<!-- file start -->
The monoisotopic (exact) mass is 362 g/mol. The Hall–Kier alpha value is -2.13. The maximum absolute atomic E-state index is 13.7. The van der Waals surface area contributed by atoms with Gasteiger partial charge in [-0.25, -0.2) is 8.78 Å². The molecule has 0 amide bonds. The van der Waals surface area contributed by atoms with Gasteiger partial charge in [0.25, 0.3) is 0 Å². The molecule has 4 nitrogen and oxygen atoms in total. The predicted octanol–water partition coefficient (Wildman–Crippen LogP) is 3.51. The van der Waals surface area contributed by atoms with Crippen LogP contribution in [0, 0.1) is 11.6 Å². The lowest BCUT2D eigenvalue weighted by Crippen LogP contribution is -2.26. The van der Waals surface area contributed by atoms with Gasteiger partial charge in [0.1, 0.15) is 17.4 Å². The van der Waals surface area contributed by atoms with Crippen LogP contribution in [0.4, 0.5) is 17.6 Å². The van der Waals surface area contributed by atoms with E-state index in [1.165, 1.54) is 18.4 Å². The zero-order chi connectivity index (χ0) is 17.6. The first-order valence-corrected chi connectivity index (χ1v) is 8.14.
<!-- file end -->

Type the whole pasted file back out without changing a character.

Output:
The monoisotopic (exact) mass is 362 g/mol. The Hall–Kier alpha value is -2.13. The maximum absolute atomic E-state index is 13.7. The van der Waals surface area contributed by atoms with Gasteiger partial charge in [-0.25, -0.2) is 8.78 Å². The molecule has 0 amide bonds. The van der Waals surface area contributed by atoms with Gasteiger partial charge in [0.25, 0.3) is 0 Å². The molecule has 4 nitrogen and oxygen atoms in total. The predicted octanol–water partition coefficient (Wildman–Crippen LogP) is 3.51. The van der Waals surface area contributed by atoms with Crippen LogP contribution in [0, 0.1) is 11.6 Å². The lowest BCUT2D eigenvalue weighted by Crippen LogP contribution is -2.26. The van der Waals surface area contributed by atoms with Gasteiger partial charge in [0.1, 0.15) is 17.4 Å². The van der Waals surface area contributed by atoms with Crippen LogP contribution in [0.4, 0.5) is 17.6 Å². The van der Waals surface area contributed by atoms with E-state index in [1.165, 1.54) is 18.4 Å². The zero-order chi connectivity index (χ0) is 17.6. The first-order valence-corrected chi connectivity index (χ1v) is 8.14.